On the other side of the South Wall Walk, we entered the Lanthorn Tower and an exhibit of artifacts found on the grounds and from the medieval period.

Lead Toy Soldier
Personal Polyptych
At the end of this audio tour, we made our way to the Salt Tower and along the inner wall walk where we were surprised to see someone's Spongbob Squarepants pajamas and other laundry hung to dry on the outer wall walk.

After we dealt with a skinned knee and torn jeans from Ebabe taking a spill on the wall walk, we headed back down to the ground level and into the Jewel House to see the Crown Jewels.

The collection is guarded by Queen's Guards, and we were there to witness a changing of the guard.

Unfortunately we were not able to take pictures inside the Jewel House.  The Crown Jewel collection is amazing!  You can read more about them and see some photographs here.

Next up was the Beauchamp Tower.  This is the tower where many high-ranking prisoners were held and it is well known for the graffiti created by those prisoners.

Thomas Peverel, 1570
John Dudley, 1553-4
William Rame, 2 Apr 1559
There are more than 75 different carvings within the tower.  Many of these prisoners were later marched out to the Tower Green for their execution.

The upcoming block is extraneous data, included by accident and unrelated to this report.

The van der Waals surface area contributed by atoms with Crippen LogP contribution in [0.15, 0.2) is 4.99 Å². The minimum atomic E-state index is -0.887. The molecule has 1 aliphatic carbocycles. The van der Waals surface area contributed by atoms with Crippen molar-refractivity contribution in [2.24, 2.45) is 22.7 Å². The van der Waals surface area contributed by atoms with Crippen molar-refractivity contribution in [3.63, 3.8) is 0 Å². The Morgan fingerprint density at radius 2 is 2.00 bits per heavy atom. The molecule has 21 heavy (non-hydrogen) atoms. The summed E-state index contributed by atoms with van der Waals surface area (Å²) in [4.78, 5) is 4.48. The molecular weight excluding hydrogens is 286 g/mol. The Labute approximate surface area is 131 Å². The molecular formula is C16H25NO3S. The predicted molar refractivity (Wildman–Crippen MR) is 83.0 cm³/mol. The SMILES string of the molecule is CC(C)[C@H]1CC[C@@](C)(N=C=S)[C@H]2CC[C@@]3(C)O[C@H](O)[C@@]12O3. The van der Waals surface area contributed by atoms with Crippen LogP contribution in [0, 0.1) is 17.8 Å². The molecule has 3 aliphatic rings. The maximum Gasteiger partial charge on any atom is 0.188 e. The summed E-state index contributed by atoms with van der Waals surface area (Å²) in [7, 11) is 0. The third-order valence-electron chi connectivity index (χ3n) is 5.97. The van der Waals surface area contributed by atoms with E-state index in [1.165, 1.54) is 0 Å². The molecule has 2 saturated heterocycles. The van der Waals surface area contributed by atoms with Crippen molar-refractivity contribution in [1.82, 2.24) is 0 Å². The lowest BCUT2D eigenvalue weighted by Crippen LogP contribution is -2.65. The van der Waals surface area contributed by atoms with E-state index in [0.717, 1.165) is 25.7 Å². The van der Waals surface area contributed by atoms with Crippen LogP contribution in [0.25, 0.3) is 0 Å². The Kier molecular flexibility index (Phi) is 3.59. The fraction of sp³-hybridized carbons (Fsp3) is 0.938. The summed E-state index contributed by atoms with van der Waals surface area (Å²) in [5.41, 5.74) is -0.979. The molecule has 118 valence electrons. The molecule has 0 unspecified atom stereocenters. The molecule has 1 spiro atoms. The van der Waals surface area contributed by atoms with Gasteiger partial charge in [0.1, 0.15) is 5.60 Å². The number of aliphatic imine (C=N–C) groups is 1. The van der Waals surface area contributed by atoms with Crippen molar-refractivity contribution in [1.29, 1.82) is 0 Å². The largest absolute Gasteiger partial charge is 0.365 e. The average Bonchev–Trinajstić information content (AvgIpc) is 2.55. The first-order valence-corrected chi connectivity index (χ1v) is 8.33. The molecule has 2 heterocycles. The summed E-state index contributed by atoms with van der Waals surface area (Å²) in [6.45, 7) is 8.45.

At the far end of the Tower Green sits the Queen's House.  Now the residence of the Governor of the Tower of London, this house is the only one of its kind to have survived the Great London Fire of 1666 due to its position behind the Tower walls.

The girls listening to the audio commentary

The last stop on this audio tour was the Bloody Tower, where Sir Walter Raleigh was a prisoner.

He was a prisoner here for thirteen years and his wife lived here with him.  Their youngest child was conceived and born here.  During his imprisonment, Raleigh wrote "History of the World" which was published four years before he was beheaded.

The Bloody Tower’s gruesome name seems to come from the mysterious disappearance of the two young princes who were said to have been murdered there by their uncle, Richard III, in the 1400s.
Their bones were thought to be discovered at our next stop, the White Tower, during a renovation in the late 1600s.

The White Tower is the oldest part of the Tower of London and was built by William the Conqueror between 1070-1100.  It currently houses the Royal Armories Museum and the famous Line of Kings, a 300+ year old display of armor on carved wooden horses and figures.